After watching for a while and moving to a new spot I was getting tired of standing, here I am complaining about standing, so we decided Rob would swim and Molly and I would find a place to hang and relax for a little while. Molly wound up going to hang with the Towpath crew at their tent and I made my way to the top of the hill by the beach and parked myself there for a new vantage point. It was here that the cyclists were getting their bike special gear bag. Ahhh that explains why they were all eating just a short bit down the road at our previous spectating spot. As cyclists would approach, their numbers were called through a megaphone and volunteers grabbed their bags and assisted the athletes with what ever they needed. Then they would push them off on their way again. I sat there on the curb and loved cheering and calling out numbers as they rode by. Since this was a much less crowded spectating spot, I actually got some smiles, thanks and thumbs up. I also chatted up a woman next to me who turned out to be from Rochester too.
Once Rob finished swimming we decided we would take the shuttle back to his car to unloaded his wetsuit and some stuff from our bags we weren't using. I think we both just wanted a break from the hustle and bustle too. We didn't have to wait long and we enjoyed being chauffeured around town. Once we swapped stuff at the car we got back on the bus and headed into town again.
|The wheels on the bus...|
When we met up with Molly she was standing at the run entrance/exit of transition cheering on runners some of whom were starting their first loop and the pro's who were finishing their race! By this time we were getting hungry again and jumped into a near by pizza shop for halfway decent pizza. After some more spectating and a quick trip into a bar for some free popcorn and adult beverages we decided we would take the shuttle to the car, take the car to get gas and head back to the campground for some relaxation before we came back to cheer the last hour. In hindsight this was probably a bad idea. For a short portion of our drive we were following alongside the run course and so we cheered, and Molly rang her cowbell out the window. We saw lots of tired, weary athletes but they were all still moving.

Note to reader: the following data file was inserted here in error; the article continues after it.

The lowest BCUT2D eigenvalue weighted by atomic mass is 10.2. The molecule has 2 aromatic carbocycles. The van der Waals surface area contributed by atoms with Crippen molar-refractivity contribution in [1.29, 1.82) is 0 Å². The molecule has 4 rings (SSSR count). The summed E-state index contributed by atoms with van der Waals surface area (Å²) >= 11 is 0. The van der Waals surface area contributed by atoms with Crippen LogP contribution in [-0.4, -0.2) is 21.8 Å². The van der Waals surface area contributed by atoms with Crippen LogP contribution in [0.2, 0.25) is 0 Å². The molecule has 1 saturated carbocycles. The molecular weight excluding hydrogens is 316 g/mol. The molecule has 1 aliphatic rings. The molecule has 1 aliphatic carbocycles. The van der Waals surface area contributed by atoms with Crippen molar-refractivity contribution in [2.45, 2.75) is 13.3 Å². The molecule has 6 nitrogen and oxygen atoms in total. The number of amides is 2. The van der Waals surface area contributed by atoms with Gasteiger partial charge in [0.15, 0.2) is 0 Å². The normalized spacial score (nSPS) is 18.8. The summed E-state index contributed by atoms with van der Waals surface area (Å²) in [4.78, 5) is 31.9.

Once we got back to the campground Molly and I decided to close our eyes, we were exhausted and the day already felt like the longest day ever. At around 9:15 I was awoken by Rob who was also getting ready to take a nap, he had turned off the tv and the lights and was going to bed. Apparently we weren't going to make it back to Placid for the last exciting hour. Molly was passed out and even though I thought I had just fallen asleep I guess I had been out for a while. We all were in agreement that we would go to bed and we didn't wake up until the garbage truck woke us a little after 7am Monday morning.
Overall volunteering at IMLP was an amazing experience and we were already talking about next year and what we would do differently. First: not volunteer at the butt-crack of dawn. We weren't sure how easy or hard it would be to get around town from Wilmington but apparently it is pretty manageable. Second: I think it would be fun to volunteer out on the course. Third: get back to town for the last hour of competition. You can't help but be inspired by the people and their stories and what keeps them moving, for some, up to 17 hours!!!! Soon I'll have a post about the volunteer dinner we attended the day after the race and the rest of our time in Lake Placid.
Have you ever volunteered at a race?
What was your favorite part?